Journal Articles

Remaking the idea of who is ‘Indian’

Yamini Aiyar


January 30, 2020

IN December 2019 Parliament delivered a deathly blow to India’s secular, plural constitutional foundation. The Citizenship Amendment Bill (CAB) passed in the Lok Sabha on 9 December and in the Rajya Sabha on 11 December, has fundamentally transformed what it means to be an Indian.

The Indian Constitution and the subsequent Citizenship Act of 1955, adopted a universal, religion-neutral idea of citizenship. India belonged equally to all. It was home to all who called themselves Indian, irrespective of religion. This was the foundation of India’s secular promise. This is what defined the idea of India. The citizenship amendment, 2019, upends this fundamental promise. It introduces religion as a marker of citizenship and in this process legitimizes through law, the ideological construction that India is a Hindu nation, the natural home of all Hindus in which Muslims will be consigned to second class citizenship – an idea that India had firmly rejected in 1947.

Along with the Citizenship Amendment, the BJP has reiterated in Parliament its commitment to implement a nationwide National Register of Citizens (NRC). In the run-up to the 2019 general elections, Amit Shah promised the nation that his party would ‘remove every single infiltrator from this country except Buddhists, Hindus and Sikhs’. He likened illegal immigrants to ‘termites’ and ‘ghuspethiya’ (intruders). As Home Minister, six months later, armed with the twin instruments of the Citizenship Amendment and the NRC, he is now close to fulfilling this promise. But in the process he has unleashed a state sponsored project of ‘othering’ which strikes at the heart of India’s plural, secular ethos that is the foundation of the Indian republic.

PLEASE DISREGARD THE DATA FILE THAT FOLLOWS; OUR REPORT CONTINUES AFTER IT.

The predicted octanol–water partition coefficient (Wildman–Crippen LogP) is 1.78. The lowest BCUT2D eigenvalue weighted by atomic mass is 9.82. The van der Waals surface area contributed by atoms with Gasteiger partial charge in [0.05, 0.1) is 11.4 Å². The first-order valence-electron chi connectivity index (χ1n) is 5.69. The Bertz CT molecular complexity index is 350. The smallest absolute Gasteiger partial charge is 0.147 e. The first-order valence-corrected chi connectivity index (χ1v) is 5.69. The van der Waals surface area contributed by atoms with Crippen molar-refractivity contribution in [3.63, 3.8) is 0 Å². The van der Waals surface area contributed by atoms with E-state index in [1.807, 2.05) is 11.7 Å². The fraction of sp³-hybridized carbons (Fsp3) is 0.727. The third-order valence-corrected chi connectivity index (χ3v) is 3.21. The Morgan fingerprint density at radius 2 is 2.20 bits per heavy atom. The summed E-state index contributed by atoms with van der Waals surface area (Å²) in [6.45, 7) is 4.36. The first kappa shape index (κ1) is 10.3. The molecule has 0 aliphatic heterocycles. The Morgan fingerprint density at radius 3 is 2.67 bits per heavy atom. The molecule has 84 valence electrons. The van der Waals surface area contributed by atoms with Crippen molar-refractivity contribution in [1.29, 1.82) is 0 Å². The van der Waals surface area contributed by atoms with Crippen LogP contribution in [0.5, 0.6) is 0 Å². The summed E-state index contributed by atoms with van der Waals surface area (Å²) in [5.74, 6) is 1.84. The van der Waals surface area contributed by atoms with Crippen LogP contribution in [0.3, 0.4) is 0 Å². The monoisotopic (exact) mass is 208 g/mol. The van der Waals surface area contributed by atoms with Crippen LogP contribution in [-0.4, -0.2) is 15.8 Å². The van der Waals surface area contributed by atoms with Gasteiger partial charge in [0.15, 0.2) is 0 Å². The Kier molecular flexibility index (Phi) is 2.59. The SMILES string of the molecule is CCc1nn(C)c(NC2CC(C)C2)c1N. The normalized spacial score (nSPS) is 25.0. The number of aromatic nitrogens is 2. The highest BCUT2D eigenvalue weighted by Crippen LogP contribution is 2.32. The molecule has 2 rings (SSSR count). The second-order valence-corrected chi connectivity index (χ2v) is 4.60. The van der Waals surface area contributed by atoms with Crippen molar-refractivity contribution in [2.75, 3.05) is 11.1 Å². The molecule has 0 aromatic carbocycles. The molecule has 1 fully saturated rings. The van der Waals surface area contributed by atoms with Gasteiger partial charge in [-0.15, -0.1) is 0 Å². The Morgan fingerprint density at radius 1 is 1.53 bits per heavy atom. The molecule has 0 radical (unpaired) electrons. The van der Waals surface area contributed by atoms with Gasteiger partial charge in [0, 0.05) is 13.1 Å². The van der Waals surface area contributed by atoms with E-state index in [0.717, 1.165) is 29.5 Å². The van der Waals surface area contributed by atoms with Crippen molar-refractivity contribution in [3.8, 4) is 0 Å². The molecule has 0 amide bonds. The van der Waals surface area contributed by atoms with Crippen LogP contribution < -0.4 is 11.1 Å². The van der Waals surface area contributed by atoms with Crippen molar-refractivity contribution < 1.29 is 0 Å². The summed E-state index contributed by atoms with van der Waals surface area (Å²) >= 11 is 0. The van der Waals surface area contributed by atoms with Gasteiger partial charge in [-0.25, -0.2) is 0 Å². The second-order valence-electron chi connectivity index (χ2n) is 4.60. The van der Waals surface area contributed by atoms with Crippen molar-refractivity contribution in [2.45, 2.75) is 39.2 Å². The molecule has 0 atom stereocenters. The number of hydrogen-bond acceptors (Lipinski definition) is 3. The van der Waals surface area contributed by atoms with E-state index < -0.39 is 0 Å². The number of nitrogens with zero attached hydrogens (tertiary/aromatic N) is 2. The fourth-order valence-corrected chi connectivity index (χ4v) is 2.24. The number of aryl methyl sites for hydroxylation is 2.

The Citizenship Amendment Act 2019 (CAA) seeks to fast track citizenship for persons belonging to specified minority communities, namely Hindus, Sikhs, Jains, Parsis and Christians from a specified list of neighbours – Afghanistan, Bangladesh and Pakistan. The bill stipulates that persons belonging to these specific communities and countries will not be treated as ‘illegal’ and be eligible for naturalization as Indian citizens within six years, rather than the stipulated ‘no less than 11 years’ of residence in India. Responding to concerns (and protests) over the implications of the amendments in the North East, the 2019 amendment exempts certain areas in the North East from this provision. In addition, the amendment introduces an important provision empowering the Indian state to cancel registration of Overseas Citizens of India (OCI) cardholders on grounds of violation of laws in the country.

The full import of the amendment can only be understood when scrutinizing the careful, selective identification of certain ‘minority communities’ and ‘countries’ at the cost of others. The explanation for this selection is provided in the ‘Statement of Objects and Reasons’ appended to the CAA, which states that these three countries have an official state religion. It is for this reason, the argument goes, that persons belonging to Hindu, Sikh, Parsi, Jain and Christian communities have faced persecution on grounds of religion. Speaking in the Lok Sabha during the debate on the bill, Home Minister Amit Shah reiterated this view. The Nehru-Liaqat Pact of 1950, he argued, was signed to protect minorities in India and Pakistan, but has not been implemented in spirit by our neighbours. The amendment is aimed at redressing this historical wrong.

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